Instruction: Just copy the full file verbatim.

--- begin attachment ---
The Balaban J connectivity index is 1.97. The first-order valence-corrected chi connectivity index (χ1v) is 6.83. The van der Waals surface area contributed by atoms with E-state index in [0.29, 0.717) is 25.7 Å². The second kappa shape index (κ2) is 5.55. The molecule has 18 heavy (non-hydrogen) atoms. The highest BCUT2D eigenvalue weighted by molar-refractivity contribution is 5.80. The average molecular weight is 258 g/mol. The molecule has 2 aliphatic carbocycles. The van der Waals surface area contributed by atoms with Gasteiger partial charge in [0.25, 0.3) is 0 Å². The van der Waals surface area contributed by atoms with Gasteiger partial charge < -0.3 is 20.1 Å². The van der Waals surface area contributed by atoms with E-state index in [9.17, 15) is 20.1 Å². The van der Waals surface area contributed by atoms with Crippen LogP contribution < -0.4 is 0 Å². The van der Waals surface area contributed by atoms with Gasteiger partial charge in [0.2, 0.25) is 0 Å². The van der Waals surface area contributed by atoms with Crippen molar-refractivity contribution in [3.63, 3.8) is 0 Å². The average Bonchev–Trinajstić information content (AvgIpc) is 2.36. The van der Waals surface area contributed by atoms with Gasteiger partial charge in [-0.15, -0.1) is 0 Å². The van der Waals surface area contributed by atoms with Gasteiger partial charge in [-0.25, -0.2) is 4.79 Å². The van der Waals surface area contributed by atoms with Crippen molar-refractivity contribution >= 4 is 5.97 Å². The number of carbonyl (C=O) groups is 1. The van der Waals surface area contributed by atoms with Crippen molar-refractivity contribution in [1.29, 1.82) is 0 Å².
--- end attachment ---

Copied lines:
The Balaban J connectivity index is 1.97. The first-order valence-corrected chi connectivity index (χ1v) is 6.83. The van der Waals surface area contributed by atoms with E-state index in [0.29, 0.717) is 25.7 Å². The second kappa shape index (κ2) is 5.55. The molecule has 18 heavy (non-hydrogen) atoms. The highest BCUT2D eigenvalue weighted by molar-refractivity contribution is 5.80. The average molecular weight is 258 g/mol. The molecule has 2 aliphatic carbocycles. The van der Waals surface area contributed by atoms with Gasteiger partial charge in [0.25, 0.3) is 0 Å². The van der Waals surface area contributed by atoms with Gasteiger partial charge < -0.3 is 20.1 Å². The van der Waals surface area contributed by atoms with E-state index in [9.17, 15) is 20.1 Å². The van der Waals surface area contributed by atoms with Crippen LogP contribution < -0.4 is 0 Å². The van der Waals surface area contributed by atoms with Gasteiger partial charge in [0.2, 0.25) is 0 Å². The van der Waals surface area contributed by atoms with Crippen molar-refractivity contribution in [3.63, 3.8) is 0 Å². The average Bonchev–Trinajstić information content (AvgIpc) is 2.36. The van der Waals surface area contributed by atoms with Gasteiger partial charge in [-0.15, -0.1) is 0 Å². The van der Waals surface area contributed by atoms with Gasteiger partial charge in [-0.25, -0.2) is 4.79 Å². The van der Waals surface area contributed by atoms with Crippen molar-refractivity contribution >= 4 is 5.97 Å². The number of carbonyl (C=O) groups is 1. The van der Waals surface area contributed by atoms with Crippen molar-refractivity contribution in [1.29, 1.82) is 0 Å².